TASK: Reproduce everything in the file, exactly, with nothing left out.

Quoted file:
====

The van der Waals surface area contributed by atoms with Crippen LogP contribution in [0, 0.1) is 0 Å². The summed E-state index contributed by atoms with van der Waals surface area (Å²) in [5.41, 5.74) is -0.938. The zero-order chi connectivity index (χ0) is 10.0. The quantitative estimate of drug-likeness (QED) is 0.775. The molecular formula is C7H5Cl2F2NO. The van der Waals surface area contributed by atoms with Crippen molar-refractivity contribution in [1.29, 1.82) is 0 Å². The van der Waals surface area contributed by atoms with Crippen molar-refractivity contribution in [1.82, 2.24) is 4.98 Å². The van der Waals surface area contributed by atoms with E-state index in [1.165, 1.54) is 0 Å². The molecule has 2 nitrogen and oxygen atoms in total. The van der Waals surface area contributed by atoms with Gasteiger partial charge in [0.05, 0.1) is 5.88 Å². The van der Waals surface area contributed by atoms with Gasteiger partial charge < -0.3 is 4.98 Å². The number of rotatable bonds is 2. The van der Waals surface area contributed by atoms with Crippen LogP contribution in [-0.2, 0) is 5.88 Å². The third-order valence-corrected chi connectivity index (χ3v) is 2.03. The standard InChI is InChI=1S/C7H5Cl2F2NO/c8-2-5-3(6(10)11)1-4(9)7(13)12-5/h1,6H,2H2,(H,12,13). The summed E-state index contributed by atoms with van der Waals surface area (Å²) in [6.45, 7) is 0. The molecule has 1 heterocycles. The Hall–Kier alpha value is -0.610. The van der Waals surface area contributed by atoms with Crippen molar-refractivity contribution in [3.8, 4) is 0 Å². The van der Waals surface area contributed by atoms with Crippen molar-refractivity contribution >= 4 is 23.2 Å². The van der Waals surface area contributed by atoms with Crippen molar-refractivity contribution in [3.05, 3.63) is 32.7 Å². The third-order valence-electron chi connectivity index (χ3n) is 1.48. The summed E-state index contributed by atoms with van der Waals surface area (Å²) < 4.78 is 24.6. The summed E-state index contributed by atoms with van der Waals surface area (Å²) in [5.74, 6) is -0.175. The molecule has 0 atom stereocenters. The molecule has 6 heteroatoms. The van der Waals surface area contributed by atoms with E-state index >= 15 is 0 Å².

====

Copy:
The van der Waals surface area contributed by atoms with Crippen LogP contribution in [0, 0.1) is 0 Å². The summed E-state index contributed by atoms with van der Waals surface area (Å²) in [5.41, 5.74) is -0.938. The zero-order chi connectivity index (χ0) is 10.0. The quantitative estimate of drug-likeness (QED) is 0.775. The molecular formula is C7H5Cl2F2NO. The van der Waals surface area contributed by atoms with Crippen molar-refractivity contribution in [1.29, 1.82) is 0 Å². The van der Waals surface area contributed by atoms with Crippen molar-refractivity contribution in [1.82, 2.24) is 4.98 Å². The van der Waals surface area contributed by atoms with E-state index in [1.165, 1.54) is 0 Å². The molecule has 2 nitrogen and oxygen atoms in total. The van der Waals surface area contributed by atoms with Gasteiger partial charge in [0.05, 0.1) is 5.88 Å². The van der Waals surface area contributed by atoms with Gasteiger partial charge < -0.3 is 4.98 Å². The number of rotatable bonds is 2. The van der Waals surface area contributed by atoms with Crippen LogP contribution in [-0.2, 0) is 5.88 Å². The third-order valence-corrected chi connectivity index (χ3v) is 2.03. The standard InChI is InChI=1S/C7H5Cl2F2NO/c8-2-5-3(6(10)11)1-4(9)7(13)12-5/h1,6H,2H2,(H,12,13). The summed E-state index contributed by atoms with van der Waals surface area (Å²) in [6.45, 7) is 0. The molecule has 1 heterocycles. The Hall–Kier alpha value is -0.610. The van der Waals surface area contributed by atoms with Crippen molar-refractivity contribution in [3.8, 4) is 0 Å². The van der Waals surface area contributed by atoms with Crippen molar-refractivity contribution >= 4 is 23.2 Å². The van der Waals surface area contributed by atoms with Crippen molar-refractivity contribution in [3.05, 3.63) is 32.7 Å². The third-order valence-electron chi connectivity index (χ3n) is 1.48. The summed E-state index contributed by atoms with van der Waals surface area (Å²) < 4.78 is 24.6. The summed E-state index contributed by atoms with van der Waals surface area (Å²) in [5.74, 6) is -0.175. The molecule has 0 atom stereocenters. The molecule has 6 heteroatoms. The van der Waals surface area contributed by atoms with E-state index >= 15 is 0 Å².